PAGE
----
After checking in and relaxing for a bit we decided to venture out and around. As we were near the center of the city almost all of the main plazas were around us. Guadalajara is a very old city. It was settled by the Spanish in 1542 and as a result has amazing architecture that neither Julie nor I had ever seen in North America. We wandered from plaza to plaza stopping into a few of the massive churches, seeing people lined up waiting for confessionals and even walking down into the crypts. From there we walked to the market where we ate our first tacos (so good and so cheap 1 USD= 18 MEX Pesos. Dinner came out to be about $3.50 USD). It was Saturday night so everyone was out shopping and walking around. The streets surrounding our hotel were full of every shop that you could imagine (and multiple of them). Everything from stores that just sold yarn and beads to shoes, dresses, shirts, boots and everything in-between. It was pretty nuts and a little overwhelming. After heading back to the hotel we called it a night.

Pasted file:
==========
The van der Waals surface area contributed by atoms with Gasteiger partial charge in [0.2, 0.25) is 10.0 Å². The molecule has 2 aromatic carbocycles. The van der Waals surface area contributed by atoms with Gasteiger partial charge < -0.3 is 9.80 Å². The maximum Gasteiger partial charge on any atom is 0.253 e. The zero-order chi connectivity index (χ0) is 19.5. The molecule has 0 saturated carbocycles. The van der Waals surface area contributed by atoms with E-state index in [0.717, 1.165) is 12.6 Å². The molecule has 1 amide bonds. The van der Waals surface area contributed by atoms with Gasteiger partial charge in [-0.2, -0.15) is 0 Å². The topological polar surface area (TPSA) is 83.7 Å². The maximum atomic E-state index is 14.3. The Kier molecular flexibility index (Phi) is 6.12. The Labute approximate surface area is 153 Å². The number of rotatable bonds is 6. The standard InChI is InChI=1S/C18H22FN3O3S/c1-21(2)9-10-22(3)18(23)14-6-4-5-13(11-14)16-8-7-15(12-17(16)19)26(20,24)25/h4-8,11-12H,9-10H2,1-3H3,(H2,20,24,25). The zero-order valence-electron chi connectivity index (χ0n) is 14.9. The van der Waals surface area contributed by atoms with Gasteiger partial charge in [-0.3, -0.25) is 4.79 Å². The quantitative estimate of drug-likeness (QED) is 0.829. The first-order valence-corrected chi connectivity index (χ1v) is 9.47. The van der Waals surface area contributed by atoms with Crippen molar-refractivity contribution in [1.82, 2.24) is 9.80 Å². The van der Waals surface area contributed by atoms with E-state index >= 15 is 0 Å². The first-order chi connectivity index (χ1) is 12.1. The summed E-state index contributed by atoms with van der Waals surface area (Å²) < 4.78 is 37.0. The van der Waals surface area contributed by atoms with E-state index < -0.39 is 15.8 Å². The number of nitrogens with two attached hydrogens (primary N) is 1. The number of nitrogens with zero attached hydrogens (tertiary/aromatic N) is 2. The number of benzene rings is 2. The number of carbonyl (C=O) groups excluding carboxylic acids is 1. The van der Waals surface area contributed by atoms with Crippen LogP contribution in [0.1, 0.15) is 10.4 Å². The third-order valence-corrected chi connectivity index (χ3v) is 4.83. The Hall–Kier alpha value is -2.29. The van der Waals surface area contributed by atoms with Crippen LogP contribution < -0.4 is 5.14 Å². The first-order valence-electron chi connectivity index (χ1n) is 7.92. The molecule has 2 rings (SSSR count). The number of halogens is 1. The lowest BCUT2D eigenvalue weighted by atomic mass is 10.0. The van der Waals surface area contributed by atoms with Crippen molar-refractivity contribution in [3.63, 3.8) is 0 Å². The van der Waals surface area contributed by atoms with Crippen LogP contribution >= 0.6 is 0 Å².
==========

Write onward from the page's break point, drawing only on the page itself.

The next day we woke up to a beautiful blue sky. As it was our first day we wanted to explore the city. After eating breakfast we left the hotel and immediately were absorbed into a sea of people. We thought that since it was Sunday things would be a little quieter than the previous night. While there were slightly less people out there was still a lot of action going on. Since we were in the historic center of Guadalajara most of the cathedrals were right around us. These cathedrals were not small churches either they were huge buildings. They were comparable to the huge churches that you would see in Europe. They looked very similar as well as they were 500 years old. We ventured into two of them, the Guadalajara Cathedral and the Templo de San Agustin watching a little bit of the mass in each one before venturing on. Next we walked through huge Liberation Square taking a picture with a big Guadalajara sign before checking out the Degollado Theatre which was beautiful. Most of the buildings in the center of town were 300-500 years old and most were kept in pristine condition. It was amazing to see. From the theatre we walked on to the Museo Instituto Cultural Cabanas, which was the main art museum for the city. It was housed in a beautiful complex of white washed buildings with small courtyards so between exhibits you would walk through small peaceful courtyards before seeing the next exhibit. It was really neat. From the museum we headed back towards the hotel stopping for a quick bite before heading back in for the night. We also got stuck in our hotels stairwell once we were back as apparently the stairs are only for emergencies. Once we entered the stairwell we found that all doors were locked except for the emergency exit and we had to call the front desk to have someone come let us out. It’s a funny memory to have.